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Author Explores Wheeling’s Role in Sen. McCarthy’s Rise

Editor’s Note: Author Larry Tye will speak during the Ohio County Public Library’s “Lunch With Books” livestream from noon to 1 p.m. Aug. 11. For more information or to watch the video, go to the library’s Facebook page at www.facebook.com/ohiocountylibrary.

WHEELING — Few Americans complete high school without becoming familiar with Joseph McCarthy, the U.S. senator from Wisconsin who spearheaded a campaign against supposed communist spies in the federal government in the 1950s.

However, some Wheeling residents may be surprised to learn the role the city played in McCarthy’s rise to infamy.

In his newest book “Demagogue,” which was released on July 7, author and reporter Larry Tye explores a fateful day in the Friendly City that changed the course of McCarthy’s life and American politics. On Feb. 9, 1950, at a Lincoln Day Dinner in Wheeling, McCarthy claimed for the first time to have intimate knowledge of communism infiltrating the government, Tye explained.

“I have here in my hand a list of 205 … a list of names that were made known to the Secretary of State as being members of the Communist Party and who nevertheless are still working and shaping policy in the State Department,” McCarthy reportedly said that night.

The Intelligencer was the first newspaper to run a story on McCarthy’s bold claim under the headline “McCarthy Charges Reds Holding US Offices,” writes Tye. McCarthy was primarily interested in a hot-button issue to boost his career and put him in the spotlight, and The Intelligencer’s initial story provided him that, he said.

Newspapers around the country were quick to follow as McCarthy continued to make similar speeches for a growing audience of Americans. The story quickly caught national attention, said Tye, because it was the first notable instance of a U.S. senator actually counting spies in the American government and saying he could name them all. There had been claims about communism infiltrating the government before, he said, but none so bold and confident.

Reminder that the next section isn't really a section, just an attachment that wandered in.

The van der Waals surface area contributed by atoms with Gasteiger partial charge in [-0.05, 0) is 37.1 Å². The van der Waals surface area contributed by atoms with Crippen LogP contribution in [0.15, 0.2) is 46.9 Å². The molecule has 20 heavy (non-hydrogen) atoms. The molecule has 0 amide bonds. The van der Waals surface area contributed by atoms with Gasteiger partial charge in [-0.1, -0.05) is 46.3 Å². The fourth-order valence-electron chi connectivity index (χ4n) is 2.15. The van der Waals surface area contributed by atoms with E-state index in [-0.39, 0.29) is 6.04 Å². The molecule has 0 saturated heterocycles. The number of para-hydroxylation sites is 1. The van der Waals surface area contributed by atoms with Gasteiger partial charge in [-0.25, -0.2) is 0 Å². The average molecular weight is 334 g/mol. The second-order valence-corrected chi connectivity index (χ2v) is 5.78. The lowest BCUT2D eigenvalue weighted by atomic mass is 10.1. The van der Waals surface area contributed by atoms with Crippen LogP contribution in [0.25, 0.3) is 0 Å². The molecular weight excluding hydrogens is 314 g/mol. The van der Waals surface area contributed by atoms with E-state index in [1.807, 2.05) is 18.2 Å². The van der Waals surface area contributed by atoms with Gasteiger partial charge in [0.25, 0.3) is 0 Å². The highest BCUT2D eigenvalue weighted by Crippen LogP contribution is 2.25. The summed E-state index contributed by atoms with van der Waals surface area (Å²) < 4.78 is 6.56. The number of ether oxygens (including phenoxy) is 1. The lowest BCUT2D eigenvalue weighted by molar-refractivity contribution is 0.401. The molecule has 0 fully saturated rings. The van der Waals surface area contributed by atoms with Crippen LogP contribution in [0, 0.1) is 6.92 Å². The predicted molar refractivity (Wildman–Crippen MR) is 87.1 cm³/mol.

Reporters flocked to Wheeling to try to get the full picture of McCarthy’s fiery accusation, but it was difficult to completely capture that night, said Tye. The only audio recording of his speech had been routinely erased after it was aired by WWCA, the local radio station at the time.

Either way, McCarthy’s speech “put Wheeling front and center for a really long time in this whole debate,” Tye said.

However, Wheeling’s moment in the national spotlight almost never happened, Tye explained.

“He had two speeches in his briefcase that night,” said Tye. “One was a snoozer on national housing policy, which he actually knew something about, and the other was the speech about communists in the State Department.”

However, Tye said that his speech in Wheeling was very likely more show than substance.

“We’ll never know what was actually on that paper,” Tye said, but he remains unconvinced that McCarthy ever had a physical list of names.

Even the number of names kept changing in subsequent speeches, sometimes to as low as 57, and McCarthy never actually gave all these supposed names to the press, he explained. When he did provide names, they were often recycled from reports and accusations put together years before, Tye said.

On the whole, Tye wrote his newest book as an exploration not only of McCarthy’s life but America’s “long-standing love affair with bullies.” He originally planned to pen a biography of Barack Obama, but following the 2016 election and the new era of American politics it seemed to usher in, Tye decided McCarthy was a more relevant and compelling subject.

Tye gained access to thousands of McCarthy’s private records during the writing process-wartime diaries, love letters, cloak-and-dagger office files, his medical and military records, and financial and academic transcripts. These documents, which were under lock and key before Tye gained access to them, allowed him to paint a much more accurate picture of McCarthy than ever before.

To fully understand the rise and fall of McCarthy is to better understand a host of other American political figures, including President Donald Trump, Tye explained.

“Everything Trump is doing today reminds me of what McCarthy was doing 70 years ago,” Tye said.

Ultimately, he explained, “Demagogue” represents a classic story of a powerful bully, but one was a “good news ending.”

“Every demagogue in American history has fallen as fast as they rose once America sees through them,” Tye said. “Given the rope, most demagogues hang themselves.”

“Demagogue: The Life and Long Shadow of Senator Joe McCarthy” can be purchased on Amazon and at various retailers. Tye started his writing career as a journalist and was an award-winning reporter for the Boston Globe from 1986 to 2001. He has published eight historical works.


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